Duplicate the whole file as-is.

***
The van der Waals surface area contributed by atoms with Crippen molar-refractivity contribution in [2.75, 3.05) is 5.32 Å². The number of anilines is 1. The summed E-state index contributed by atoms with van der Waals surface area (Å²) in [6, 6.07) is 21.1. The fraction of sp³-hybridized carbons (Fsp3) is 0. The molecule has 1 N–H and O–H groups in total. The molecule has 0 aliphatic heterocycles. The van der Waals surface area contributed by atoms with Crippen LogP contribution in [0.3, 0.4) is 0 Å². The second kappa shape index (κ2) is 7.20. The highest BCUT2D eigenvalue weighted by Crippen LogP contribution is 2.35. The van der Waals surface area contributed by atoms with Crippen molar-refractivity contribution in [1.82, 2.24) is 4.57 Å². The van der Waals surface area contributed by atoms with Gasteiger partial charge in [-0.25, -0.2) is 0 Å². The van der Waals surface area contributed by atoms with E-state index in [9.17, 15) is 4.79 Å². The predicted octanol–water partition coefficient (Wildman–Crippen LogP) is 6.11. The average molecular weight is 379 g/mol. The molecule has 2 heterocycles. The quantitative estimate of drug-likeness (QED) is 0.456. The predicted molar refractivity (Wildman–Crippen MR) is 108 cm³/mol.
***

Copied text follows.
The van der Waals surface area contributed by atoms with Crippen molar-refractivity contribution in [2.75, 3.05) is 5.32 Å². The number of anilines is 1. The summed E-state index contributed by atoms with van der Waals surface area (Å²) in [6, 6.07) is 21.1. The fraction of sp³-hybridized carbons (Fsp3) is 0. The molecule has 1 N–H and O–H groups in total. The molecule has 0 aliphatic heterocycles. The van der Waals surface area contributed by atoms with Crippen LogP contribution in [0.3, 0.4) is 0 Å². The second kappa shape index (κ2) is 7.20. The highest BCUT2D eigenvalue weighted by Crippen LogP contribution is 2.35. The van der Waals surface area contributed by atoms with Crippen molar-refractivity contribution in [1.82, 2.24) is 4.57 Å². The van der Waals surface area contributed by atoms with Gasteiger partial charge in [-0.25, -0.2) is 0 Å². The van der Waals surface area contributed by atoms with E-state index in [9.17, 15) is 4.79 Å². The predicted octanol–water partition coefficient (Wildman–Crippen LogP) is 6.11. The average molecular weight is 379 g/mol. The molecule has 2 heterocycles. The quantitative estimate of drug-likeness (QED) is 0.456. The predicted molar refractivity (Wildman–Crippen MR) is 108 cm³/mol.